On this edition of the “Dissenter Weekly,” host and Shadowproof editor Kevin Gosztola covers the COVID-19 outbreak at Federal Medical Center Carswell with a particular focus on NSA whistleblower Reality Winner, who requested compassionate release months ago.

        Later in the show, Gosztola covers allegations from whistleblowers who work for LaSalle Corrections, a private company contracted by ICE to operate immigrant detention facilities. At Richwood Correctional Center in Louisiana, whistleblowers say the facility has not taken the coronavirus seriously.

      • “The front door blew off the hinges”: What happens when police raid your home without knocking first

        Being caught up in a violent sweep for an active shooter at large sounds like a dramatic outlier, but the experience of having the cops bust into your home without knocking or even announcing themselves is on the rise. The use of no knock warrants has grown expeditiously over the past 40 years — from 1,500 issued annually in the early 1980s to more than 45,000 in 2010, according to Peter Kraska, an expert on the militarization of police and Eastern Kentucky University professor.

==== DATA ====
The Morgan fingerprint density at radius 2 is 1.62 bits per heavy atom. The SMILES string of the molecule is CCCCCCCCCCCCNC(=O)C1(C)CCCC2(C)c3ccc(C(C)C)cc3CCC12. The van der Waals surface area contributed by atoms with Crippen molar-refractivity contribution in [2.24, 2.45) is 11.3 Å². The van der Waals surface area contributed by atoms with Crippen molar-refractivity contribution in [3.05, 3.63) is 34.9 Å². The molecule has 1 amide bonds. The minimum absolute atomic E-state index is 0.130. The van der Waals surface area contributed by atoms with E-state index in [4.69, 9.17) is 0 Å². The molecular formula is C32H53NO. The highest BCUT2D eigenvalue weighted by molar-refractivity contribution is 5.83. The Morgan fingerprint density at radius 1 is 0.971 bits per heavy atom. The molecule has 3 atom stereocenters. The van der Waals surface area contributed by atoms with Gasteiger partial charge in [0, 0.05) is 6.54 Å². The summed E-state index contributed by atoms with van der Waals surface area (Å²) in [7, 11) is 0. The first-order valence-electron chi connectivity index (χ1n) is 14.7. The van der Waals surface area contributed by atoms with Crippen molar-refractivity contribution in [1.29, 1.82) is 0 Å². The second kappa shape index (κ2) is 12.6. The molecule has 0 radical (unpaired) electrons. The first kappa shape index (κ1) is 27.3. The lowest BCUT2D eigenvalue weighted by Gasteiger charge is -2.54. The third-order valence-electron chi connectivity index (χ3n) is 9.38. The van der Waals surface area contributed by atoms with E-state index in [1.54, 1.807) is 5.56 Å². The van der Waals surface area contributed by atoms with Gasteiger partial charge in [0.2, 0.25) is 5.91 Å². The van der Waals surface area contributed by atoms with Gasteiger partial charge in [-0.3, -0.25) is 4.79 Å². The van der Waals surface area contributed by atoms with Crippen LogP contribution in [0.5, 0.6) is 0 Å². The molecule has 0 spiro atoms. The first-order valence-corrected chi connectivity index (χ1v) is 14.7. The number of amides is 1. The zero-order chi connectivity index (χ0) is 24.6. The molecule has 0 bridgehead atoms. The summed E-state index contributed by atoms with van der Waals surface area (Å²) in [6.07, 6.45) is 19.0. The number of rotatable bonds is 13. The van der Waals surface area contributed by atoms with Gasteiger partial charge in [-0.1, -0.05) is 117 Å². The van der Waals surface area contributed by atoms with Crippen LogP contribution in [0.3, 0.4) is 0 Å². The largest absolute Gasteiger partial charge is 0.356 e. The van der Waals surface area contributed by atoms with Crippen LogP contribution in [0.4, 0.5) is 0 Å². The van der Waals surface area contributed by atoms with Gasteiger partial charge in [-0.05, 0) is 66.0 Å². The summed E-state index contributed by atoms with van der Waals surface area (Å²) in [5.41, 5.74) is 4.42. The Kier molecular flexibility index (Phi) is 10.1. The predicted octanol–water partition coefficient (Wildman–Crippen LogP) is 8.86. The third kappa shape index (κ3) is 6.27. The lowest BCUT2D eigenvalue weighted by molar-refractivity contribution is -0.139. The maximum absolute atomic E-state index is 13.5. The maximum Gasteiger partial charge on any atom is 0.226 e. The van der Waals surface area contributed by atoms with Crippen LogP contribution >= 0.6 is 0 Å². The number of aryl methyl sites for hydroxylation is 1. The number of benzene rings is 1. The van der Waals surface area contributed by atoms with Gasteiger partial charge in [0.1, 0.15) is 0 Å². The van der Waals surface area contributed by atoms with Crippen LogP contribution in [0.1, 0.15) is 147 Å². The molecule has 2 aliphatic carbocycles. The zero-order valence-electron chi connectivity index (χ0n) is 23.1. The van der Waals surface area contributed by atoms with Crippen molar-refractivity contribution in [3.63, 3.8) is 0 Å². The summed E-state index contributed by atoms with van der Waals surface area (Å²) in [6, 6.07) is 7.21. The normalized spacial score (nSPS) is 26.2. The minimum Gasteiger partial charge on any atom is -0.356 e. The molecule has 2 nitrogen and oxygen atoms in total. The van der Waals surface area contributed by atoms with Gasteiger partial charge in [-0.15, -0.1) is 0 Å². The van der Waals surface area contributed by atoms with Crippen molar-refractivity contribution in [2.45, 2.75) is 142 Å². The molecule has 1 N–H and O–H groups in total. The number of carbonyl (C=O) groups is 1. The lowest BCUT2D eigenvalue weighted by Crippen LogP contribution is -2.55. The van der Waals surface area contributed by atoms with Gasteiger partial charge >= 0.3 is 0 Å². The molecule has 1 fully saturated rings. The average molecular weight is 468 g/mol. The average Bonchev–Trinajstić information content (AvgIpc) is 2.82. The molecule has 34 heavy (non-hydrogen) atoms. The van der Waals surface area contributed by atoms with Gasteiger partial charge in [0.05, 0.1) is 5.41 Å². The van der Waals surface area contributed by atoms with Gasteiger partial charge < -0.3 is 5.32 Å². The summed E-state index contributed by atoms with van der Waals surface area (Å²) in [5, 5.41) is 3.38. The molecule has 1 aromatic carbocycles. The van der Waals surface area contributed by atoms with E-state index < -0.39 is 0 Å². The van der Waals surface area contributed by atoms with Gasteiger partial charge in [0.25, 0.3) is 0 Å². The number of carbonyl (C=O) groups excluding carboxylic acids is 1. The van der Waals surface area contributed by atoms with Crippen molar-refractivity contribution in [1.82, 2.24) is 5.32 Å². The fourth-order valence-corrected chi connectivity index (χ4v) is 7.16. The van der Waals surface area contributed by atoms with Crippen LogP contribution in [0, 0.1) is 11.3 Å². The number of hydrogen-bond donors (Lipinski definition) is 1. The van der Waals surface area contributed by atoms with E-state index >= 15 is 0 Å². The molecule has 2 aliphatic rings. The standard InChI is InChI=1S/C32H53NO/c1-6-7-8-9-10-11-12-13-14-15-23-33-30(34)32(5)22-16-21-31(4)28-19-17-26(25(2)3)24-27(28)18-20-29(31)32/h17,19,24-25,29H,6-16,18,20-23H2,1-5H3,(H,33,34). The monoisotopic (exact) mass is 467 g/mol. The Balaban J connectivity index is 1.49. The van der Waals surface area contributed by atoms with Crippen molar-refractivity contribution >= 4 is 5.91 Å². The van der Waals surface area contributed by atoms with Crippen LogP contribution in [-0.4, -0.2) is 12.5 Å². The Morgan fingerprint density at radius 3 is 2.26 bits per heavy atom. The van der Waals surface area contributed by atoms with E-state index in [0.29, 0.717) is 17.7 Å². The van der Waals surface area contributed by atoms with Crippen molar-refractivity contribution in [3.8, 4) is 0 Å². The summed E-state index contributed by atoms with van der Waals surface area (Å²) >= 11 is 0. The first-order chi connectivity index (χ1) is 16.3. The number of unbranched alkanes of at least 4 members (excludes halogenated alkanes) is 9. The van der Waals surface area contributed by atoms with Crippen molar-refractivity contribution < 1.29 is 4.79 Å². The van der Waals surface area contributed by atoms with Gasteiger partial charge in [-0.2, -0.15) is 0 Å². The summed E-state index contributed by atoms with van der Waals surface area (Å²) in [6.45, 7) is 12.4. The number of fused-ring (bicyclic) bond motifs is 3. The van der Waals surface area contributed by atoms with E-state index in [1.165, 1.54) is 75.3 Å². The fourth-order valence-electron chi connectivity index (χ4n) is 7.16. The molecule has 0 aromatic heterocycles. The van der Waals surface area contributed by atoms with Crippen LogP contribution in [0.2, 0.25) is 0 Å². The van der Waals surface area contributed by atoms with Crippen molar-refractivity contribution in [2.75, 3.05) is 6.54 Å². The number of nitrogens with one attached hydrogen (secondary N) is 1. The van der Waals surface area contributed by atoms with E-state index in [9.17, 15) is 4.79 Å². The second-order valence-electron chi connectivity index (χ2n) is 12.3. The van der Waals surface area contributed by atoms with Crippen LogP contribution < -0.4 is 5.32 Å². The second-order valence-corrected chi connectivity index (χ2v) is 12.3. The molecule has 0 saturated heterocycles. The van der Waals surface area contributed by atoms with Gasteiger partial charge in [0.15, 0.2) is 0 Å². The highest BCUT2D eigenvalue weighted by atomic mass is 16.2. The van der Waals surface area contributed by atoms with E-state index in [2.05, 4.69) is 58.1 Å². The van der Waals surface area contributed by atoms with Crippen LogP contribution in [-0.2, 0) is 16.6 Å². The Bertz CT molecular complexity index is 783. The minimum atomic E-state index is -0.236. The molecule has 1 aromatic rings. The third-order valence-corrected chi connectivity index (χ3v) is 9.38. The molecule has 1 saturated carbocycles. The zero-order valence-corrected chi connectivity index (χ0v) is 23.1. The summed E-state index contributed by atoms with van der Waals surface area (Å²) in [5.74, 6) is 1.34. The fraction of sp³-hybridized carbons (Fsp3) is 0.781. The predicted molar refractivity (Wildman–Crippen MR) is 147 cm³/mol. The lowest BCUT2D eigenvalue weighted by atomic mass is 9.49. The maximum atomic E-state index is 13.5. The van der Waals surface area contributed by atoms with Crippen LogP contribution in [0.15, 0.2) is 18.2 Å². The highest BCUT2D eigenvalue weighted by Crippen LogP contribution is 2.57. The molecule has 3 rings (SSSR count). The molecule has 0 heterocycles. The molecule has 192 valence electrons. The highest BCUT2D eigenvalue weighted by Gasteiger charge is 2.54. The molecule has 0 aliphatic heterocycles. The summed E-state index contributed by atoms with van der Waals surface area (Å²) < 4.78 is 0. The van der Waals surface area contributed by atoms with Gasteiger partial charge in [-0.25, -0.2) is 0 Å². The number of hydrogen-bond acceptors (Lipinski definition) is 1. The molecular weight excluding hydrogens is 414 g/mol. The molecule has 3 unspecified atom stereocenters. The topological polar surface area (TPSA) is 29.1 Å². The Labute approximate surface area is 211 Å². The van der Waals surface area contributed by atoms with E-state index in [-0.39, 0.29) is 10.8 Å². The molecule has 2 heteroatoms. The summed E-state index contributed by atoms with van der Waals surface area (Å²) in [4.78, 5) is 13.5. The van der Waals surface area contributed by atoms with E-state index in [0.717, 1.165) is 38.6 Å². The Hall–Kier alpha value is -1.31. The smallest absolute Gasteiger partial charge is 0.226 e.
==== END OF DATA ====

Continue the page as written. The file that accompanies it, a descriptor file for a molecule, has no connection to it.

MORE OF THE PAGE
• Federal Officers Appear to Use Rental Cars From Enterprise to Snatch Portland Protesters

        The plate numbers were captured on video. Motor vehicle records in a national database reviewed by WW show that a van used to whisk away a protester wasn’t a law enforcement vehicle but a private rental.

        At least one of the vehicles that officers drove with protesters inside is a 2019 Dodge Caravan registered to EAN Holdings LLC, a company based in St. Louis. The website of Enterprise Holdings says EAN Holdings is an operating subsidiary of the agency. Enterprise Holdings owns Enterprise Rent-A-Car, Alamo Rent a Car and National Car Rental.

        Portland criminal defense lawyer John Schlosser says using unmarked rental cars to arrest protesters may fall outside the normal boundaries of law enforcement in which officers acting on probable cause make arrests in marked, publicly owned vehicles. He also said it raised questions whether the people in the unmarked vehicles are, in fact, federal agents.

        “Feds don’t drive rental cars,” Schlosser said. “Feds drive vehicles with federal license plates.”

      • France ‘Deeply Shocked’ By Execution Verdicts For Iran Protesters

        Iran said this week that the supreme court had upheld death sentences against the three young men, who were accused of setting alight banks, buses and public buildings in the November protests.